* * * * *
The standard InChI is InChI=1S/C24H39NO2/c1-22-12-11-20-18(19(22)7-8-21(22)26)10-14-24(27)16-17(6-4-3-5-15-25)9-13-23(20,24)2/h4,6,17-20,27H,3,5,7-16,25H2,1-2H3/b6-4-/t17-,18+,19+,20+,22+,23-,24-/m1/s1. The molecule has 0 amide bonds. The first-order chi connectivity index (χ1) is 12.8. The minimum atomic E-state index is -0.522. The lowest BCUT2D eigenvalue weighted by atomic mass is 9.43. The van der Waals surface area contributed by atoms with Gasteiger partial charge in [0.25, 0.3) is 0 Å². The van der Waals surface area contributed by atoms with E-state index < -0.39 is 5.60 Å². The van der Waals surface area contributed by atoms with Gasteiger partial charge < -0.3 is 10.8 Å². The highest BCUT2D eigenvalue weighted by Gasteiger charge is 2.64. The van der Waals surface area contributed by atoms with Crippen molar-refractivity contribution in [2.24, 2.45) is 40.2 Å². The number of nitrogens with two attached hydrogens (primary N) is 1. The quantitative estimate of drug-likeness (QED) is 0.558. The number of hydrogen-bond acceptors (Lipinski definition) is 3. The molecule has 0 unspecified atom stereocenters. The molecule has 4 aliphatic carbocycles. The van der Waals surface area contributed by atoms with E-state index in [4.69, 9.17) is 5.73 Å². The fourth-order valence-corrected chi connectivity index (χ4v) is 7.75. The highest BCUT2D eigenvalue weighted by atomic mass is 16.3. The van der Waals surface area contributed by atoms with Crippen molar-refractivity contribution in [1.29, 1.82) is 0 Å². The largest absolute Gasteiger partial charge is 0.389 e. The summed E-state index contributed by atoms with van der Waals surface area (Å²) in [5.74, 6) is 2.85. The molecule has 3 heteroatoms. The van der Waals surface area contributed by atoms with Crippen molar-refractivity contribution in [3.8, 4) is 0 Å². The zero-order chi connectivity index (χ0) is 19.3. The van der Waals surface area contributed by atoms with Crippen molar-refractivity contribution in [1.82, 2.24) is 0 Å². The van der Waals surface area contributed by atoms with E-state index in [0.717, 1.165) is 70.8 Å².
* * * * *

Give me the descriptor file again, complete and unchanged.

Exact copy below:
The standard InChI is InChI=1S/C24H39NO2/c1-22-12-11-20-18(19(22)7-8-21(22)26)10-14-24(27)16-17(6-4-3-5-15-25)9-13-23(20,24)2/h4,6,17-20,27H,3,5,7-16,25H2,1-2H3/b6-4-/t17-,18+,19+,20+,22+,23-,24-/m1/s1. The molecule has 0 amide bonds. The first-order chi connectivity index (χ1) is 12.8. The minimum atomic E-state index is -0.522. The lowest BCUT2D eigenvalue weighted by atomic mass is 9.43. The van der Waals surface area contributed by atoms with Gasteiger partial charge in [0.25, 0.3) is 0 Å². The van der Waals surface area contributed by atoms with E-state index < -0.39 is 5.60 Å². The van der Waals surface area contributed by atoms with Gasteiger partial charge < -0.3 is 10.8 Å². The highest BCUT2D eigenvalue weighted by Gasteiger charge is 2.64. The van der Waals surface area contributed by atoms with Crippen molar-refractivity contribution in [2.24, 2.45) is 40.2 Å². The number of nitrogens with two attached hydrogens (primary N) is 1. The quantitative estimate of drug-likeness (QED) is 0.558. The number of hydrogen-bond acceptors (Lipinski definition) is 3. The molecule has 0 unspecified atom stereocenters. The molecule has 4 aliphatic carbocycles. The van der Waals surface area contributed by atoms with E-state index in [4.69, 9.17) is 5.73 Å². The fourth-order valence-corrected chi connectivity index (χ4v) is 7.75. The highest BCUT2D eigenvalue weighted by atomic mass is 16.3. The van der Waals surface area contributed by atoms with Crippen molar-refractivity contribution in [1.29, 1.82) is 0 Å². The largest absolute Gasteiger partial charge is 0.389 e. The summed E-state index contributed by atoms with van der Waals surface area (Å²) in [5.74, 6) is 2.85. The molecule has 3 heteroatoms. The van der Waals surface area contributed by atoms with Crippen molar-refractivity contribution in [3.8, 4) is 0 Å². The zero-order chi connectivity index (χ0) is 19.3. The van der Waals surface area contributed by atoms with Crippen molar-refractivity contribution in [1.82, 2.24) is 0 Å². The van der Waals surface area contributed by atoms with E-state index in [0.717, 1.165) is 70.8 Å².